YORBA LINDA, Calif., Sept. 12, 2011 – Federal regulators’ efforts to lessen the influence of banks in the real estate appraisal process have ended up making residential appraisals more costly while forcing experienced professionals out of the valuation business.
“Strangely, real estate agents have reported that consumers are paying higher appraisal fees, yet fees actually paid to appraisers have declined in some cases by more than 40 percent,” Sara W. Stephens, MAI, the 2011 president-elect of the Appraisal Institute, stated in recent testimony to Congress.
Stephens will elaborate on this problem on Oct. 14th when she joins real estate analyst Bruce Norris of The Norris Group and other nationally known real estate experts at the Nixon Presidential Library to discuss solutions to the nation’s continuing real estate crisis.
The event, dubbed “I Survived Real Estate 2011,” is organized each fall by The Norris Group and features some of the most respected voices in real estate. This year’s lineup also includes:
Norris, who has built a following in the real estate community and with news reporters after producing consistently accurate real estate forecasts, said the panelists should provide a clearer picture of what we can expect to happen in real estate markets in California and elsewhere in the coming months in addition to identifying potential solutions to the crisis as well as opportunities for real estate professionals and investors.
In a recent interview on Norris’s weekly radio program, Stephens said the problem in the appraisal industry is due to improper implementation of well-intended new policies – embodied in the Home Valuation Code of Conduct (HVCC) and the Dodd-Frank Wall Street Reform and Consumer Protection Act – that have prompted banks to obtain appraisals through appraisal management companies rather than working with appraisers directly.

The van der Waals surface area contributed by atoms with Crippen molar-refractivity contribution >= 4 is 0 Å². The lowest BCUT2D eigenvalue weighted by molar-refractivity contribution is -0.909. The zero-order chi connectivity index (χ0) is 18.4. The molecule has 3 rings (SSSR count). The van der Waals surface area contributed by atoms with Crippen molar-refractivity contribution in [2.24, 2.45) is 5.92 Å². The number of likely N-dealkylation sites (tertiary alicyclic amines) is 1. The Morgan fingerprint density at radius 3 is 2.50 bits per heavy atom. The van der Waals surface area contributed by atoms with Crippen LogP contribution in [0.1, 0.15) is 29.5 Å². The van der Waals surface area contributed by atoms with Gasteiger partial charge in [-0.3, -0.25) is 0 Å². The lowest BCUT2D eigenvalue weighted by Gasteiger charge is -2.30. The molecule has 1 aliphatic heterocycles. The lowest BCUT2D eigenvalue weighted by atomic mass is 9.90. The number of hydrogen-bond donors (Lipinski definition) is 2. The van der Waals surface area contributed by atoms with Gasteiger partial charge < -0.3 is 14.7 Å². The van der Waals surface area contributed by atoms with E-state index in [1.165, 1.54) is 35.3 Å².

While the new rules have effectively reduced “value pressure” on appraisers by creating a firewall between lenders and appraisers, they have also led to a situation where appraisal management companies are siphoning off a significant portion of the fees that were previously paid directly to the appraisers.
So instead of using the most experienced appraisers in each real estate market, who understandably command higher fees because of their local knowledge and expertise, some appraisal management companies often hire less experienced appraisers, sometimes including appraisers from out of the area who have little or no knowledge of local market conditions, in an effort to take a greater portion of the appraisal fees for themselves.
Stephens said this situation has been happening without the buyer’s knowledge and is leading to a devaluation or “commoditization” of appraisals, which ultimately hurts banks as well as consumers who count on an appraiser’s opinion of value to be as reliable and credible as possible.
Norris regularly interviews lenders, economists, builders and other housing experts on his weekly real estate radio talk show, which airs at 6 p.m. Saturdays on KTIE 590 AM in San Bernardino. Podcasts of Norris’s radio interviews can be accessed through his company website, www.thenorrisgroup.com.
100% of proceeds from the Oct. 14th event will be donated to the Orange County affiliate of Susan G. Komen for the Cure, the world’s largest grassroots organization dedicated to finding a cure for breast cancer.
The event has more than 25 sponsors, including ForeclosureRadar, HousingWire Magazine, Investors Workshops, InvestCLUB for Women, Frye Wiles Web and Branding, Real Wealth Network, the San Jose Real Estate Investors Club, and the San Diego Creative Investors Association.
For tickets and other information involving the Oct. 14th event, please visit www.isurvived2011.com. Reporters seeking advance interviews with Norris and panel participants before or after the event should contact Aaron Norris at (951) 780-5856.